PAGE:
His seafoam green eyes sparkled. I asked him where he liked to play. He said he didn’t like the Sydney Opera House. He preferred the Third Street Promenade. It was more intimate.

When he played in Sydney dressed in his “white monkey suit, [he] couldn’t see the audience because of the stage lights.” On the promenade he could look people in the eyes. I had to agree. It’s what hooked me.

At 20 something, he’s played professionally in major international venues, and for free to the public. He has been the producer, engineer and performer on his CD. As a violinist he has worked with almost every type of musician, from various gangster rappers to the Pacific Symphony, and the Los Angeles Ballet.

Josh Vietti is a “pop violinist.” His music grabbed me one night as I was rushing through the crowds to see “Frost/Nixon” with friends. The high pitched flight of his violin was playing against a house beat backdrop, and soared over the general roar of the promenade on a Saturday night. I was immediately drawn in by the sound, and then sucker-punched by this blond haired, whirling dervish of activity. He looked straight at me, with a big toothy grin, and I was taken with him.

I wanted to know this man who was mashing up the sounds of a classical instrument with the rhythms of funk, soul, rap, house, trance, and a doing it in a way that made it accessible to me. It took a few weeks of schedule juggling, mostly because his schedule is not like that of most 20 somethings who dream of having a record deal, “some day.” This young man is doing corporate events, private parties, working on the promenade at all hours, producing his next album, creating a brand for himself on the Internet and has found time along the way to develop a sense of himself, and garner a wisdom that I was mightily impressed with.

“No experience is bad if you can learn from it,” he told me in response to a question about performing in public. “It’s crazy on the promenade, but more intimate, and I prefer it, because it’s in your face.”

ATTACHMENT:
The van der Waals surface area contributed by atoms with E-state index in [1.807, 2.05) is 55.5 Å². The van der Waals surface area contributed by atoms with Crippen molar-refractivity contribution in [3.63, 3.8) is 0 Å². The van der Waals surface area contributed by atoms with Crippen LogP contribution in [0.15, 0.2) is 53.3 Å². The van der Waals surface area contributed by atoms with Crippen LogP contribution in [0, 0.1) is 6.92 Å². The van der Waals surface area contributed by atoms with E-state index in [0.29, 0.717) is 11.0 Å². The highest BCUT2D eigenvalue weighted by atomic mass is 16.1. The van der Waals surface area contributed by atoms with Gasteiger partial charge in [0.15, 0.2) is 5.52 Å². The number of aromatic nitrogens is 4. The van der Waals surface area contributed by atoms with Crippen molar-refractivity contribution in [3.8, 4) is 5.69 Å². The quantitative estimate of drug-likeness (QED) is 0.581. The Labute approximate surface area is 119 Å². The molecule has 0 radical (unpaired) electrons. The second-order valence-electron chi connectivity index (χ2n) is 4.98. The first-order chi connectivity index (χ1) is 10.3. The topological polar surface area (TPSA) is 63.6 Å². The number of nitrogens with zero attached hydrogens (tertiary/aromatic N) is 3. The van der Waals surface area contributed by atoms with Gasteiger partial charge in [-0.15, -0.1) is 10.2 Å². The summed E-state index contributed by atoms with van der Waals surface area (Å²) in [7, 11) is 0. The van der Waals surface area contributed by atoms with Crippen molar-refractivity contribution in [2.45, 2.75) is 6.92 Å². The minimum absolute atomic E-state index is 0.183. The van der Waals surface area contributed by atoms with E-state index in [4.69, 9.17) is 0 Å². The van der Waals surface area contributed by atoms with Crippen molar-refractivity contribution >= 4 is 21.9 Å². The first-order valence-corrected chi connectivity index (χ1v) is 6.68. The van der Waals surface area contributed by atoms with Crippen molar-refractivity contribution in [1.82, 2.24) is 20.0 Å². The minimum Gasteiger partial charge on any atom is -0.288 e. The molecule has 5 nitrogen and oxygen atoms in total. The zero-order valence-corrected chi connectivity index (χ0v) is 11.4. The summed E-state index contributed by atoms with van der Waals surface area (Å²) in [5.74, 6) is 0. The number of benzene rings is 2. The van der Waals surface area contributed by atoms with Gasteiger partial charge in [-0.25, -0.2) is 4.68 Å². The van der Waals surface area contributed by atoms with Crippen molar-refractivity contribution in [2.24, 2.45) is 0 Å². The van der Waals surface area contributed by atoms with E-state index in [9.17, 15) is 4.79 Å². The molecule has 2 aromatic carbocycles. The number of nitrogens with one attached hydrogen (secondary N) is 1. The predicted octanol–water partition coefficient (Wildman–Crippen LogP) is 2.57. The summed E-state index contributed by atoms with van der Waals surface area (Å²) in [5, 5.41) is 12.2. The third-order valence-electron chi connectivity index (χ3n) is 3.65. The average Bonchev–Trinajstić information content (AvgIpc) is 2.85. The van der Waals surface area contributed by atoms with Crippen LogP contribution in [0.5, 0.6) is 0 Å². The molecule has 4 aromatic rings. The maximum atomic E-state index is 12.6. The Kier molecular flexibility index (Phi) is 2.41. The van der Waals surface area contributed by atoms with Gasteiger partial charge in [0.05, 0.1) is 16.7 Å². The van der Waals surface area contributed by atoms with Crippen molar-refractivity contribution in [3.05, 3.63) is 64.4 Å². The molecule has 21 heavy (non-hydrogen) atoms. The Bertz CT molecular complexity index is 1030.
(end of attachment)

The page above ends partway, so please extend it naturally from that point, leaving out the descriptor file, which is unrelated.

His face shows the determination of the successful. It’s about focus, and as he put it, “I never thought I’d work this hard in my life.” But clearly it is paying off. His degree from Cal State Long Beach in Communication and Rhetoric has honed his skills. His was the easiest, and most enjoyable, interview I’ve done in a long while. The ease and grace he displays in his playing, like any good professional, carried over to his off-stage persona.

Perhaps it was because he’d been through many interviews before, but I prefer to think that it was his natural fluidity in the world. As he put it, “I prefer to go with the current of life, it seems easy, but most people have a hard time with it.” I pressed him on that, what did he mean?

Destiny. That’s what he meant. “It’s my destiny to be a violinist. Destiny is embracing your inherent gifts and trying to improve your talent and skills, even if not recognized by society as a traditional money making operation.”

This from a 20-something year old. I was dumbfounded when he said that. I asked him where he wanted to go professionally. He wants his own show, but doesn’t have an agent or a manager, because they’re not “hungry enough for me.” He works four-six hours a day, in addition to his practicing of three or four hours, plus studio time.

I’ve worked with many entrepreneurs — people who want to be their own boss, but really have no idea how to do that, how much discipline it takes, self motivation, all consuming passion, and inner ability to dig deep and still believe when it all looks like it was a waste of time and effort. The darkest days of every entrepreneur are those moments when you have doubts; when a regular paycheck looks like an oasis in the desert. How you manage those days is the deciding factor on whether or not you will be successful.

Josh Vietti told me how he handles the dark nights. He didn’t use words, and he didn’t do it in our interview. It was on that Saturday night that I fell in love with his music. It’s the all consuming passion that comes through, the drive to be heard over the roar of the crowd on the promenade.

David Pisarra is a family law attorney focusing on father’s rights and men’s Issues in the Santa Monica firm of Pisarra & Grist. He can be reached at dpisarra@pisarra.com or (310) 664-9969.